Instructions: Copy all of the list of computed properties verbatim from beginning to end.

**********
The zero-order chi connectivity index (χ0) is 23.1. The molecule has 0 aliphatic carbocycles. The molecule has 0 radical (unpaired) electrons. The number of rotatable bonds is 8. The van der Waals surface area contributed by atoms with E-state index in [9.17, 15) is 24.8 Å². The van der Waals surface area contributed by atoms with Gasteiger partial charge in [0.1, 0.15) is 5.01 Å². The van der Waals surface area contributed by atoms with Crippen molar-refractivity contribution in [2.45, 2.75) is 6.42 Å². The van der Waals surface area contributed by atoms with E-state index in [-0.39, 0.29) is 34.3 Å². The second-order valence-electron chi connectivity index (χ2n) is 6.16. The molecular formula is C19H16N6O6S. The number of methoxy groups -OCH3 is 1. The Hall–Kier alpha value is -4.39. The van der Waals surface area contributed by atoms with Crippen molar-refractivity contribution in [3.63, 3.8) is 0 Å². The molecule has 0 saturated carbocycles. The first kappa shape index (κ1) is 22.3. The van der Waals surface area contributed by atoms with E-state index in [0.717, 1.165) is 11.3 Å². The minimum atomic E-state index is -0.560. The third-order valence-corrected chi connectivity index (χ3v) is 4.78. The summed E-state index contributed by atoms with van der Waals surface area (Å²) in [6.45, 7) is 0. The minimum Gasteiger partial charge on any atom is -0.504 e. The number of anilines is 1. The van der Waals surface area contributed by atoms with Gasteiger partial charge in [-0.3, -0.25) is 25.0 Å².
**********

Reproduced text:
The zero-order chi connectivity index (χ0) is 23.1. The molecule has 0 aliphatic carbocycles. The molecule has 0 radical (unpaired) electrons. The number of rotatable bonds is 8. The van der Waals surface area contributed by atoms with E-state index in [9.17, 15) is 24.8 Å². The van der Waals surface area contributed by atoms with Gasteiger partial charge in [0.1, 0.15) is 5.01 Å². The van der Waals surface area contributed by atoms with Crippen molar-refractivity contribution in [2.45, 2.75) is 6.42 Å². The van der Waals surface area contributed by atoms with E-state index in [-0.39, 0.29) is 34.3 Å². The second-order valence-electron chi connectivity index (χ2n) is 6.16. The molecular formula is C19H16N6O6S. The number of methoxy groups -OCH3 is 1. The Hall–Kier alpha value is -4.39. The van der Waals surface area contributed by atoms with Crippen molar-refractivity contribution in [3.63, 3.8) is 0 Å². The molecule has 0 saturated carbocycles. The first kappa shape index (κ1) is 22.3. The van der Waals surface area contributed by atoms with E-state index in [0.717, 1.165) is 11.3 Å². The minimum atomic E-state index is -0.560. The third-order valence-corrected chi connectivity index (χ3v) is 4.78. The summed E-state index contributed by atoms with van der Waals surface area (Å²) in [6.45, 7) is 0. The minimum Gasteiger partial charge on any atom is -0.504 e. The number of anilines is 1. The van der Waals surface area contributed by atoms with Gasteiger partial charge in [-0.3, -0.25) is 25.0 Å².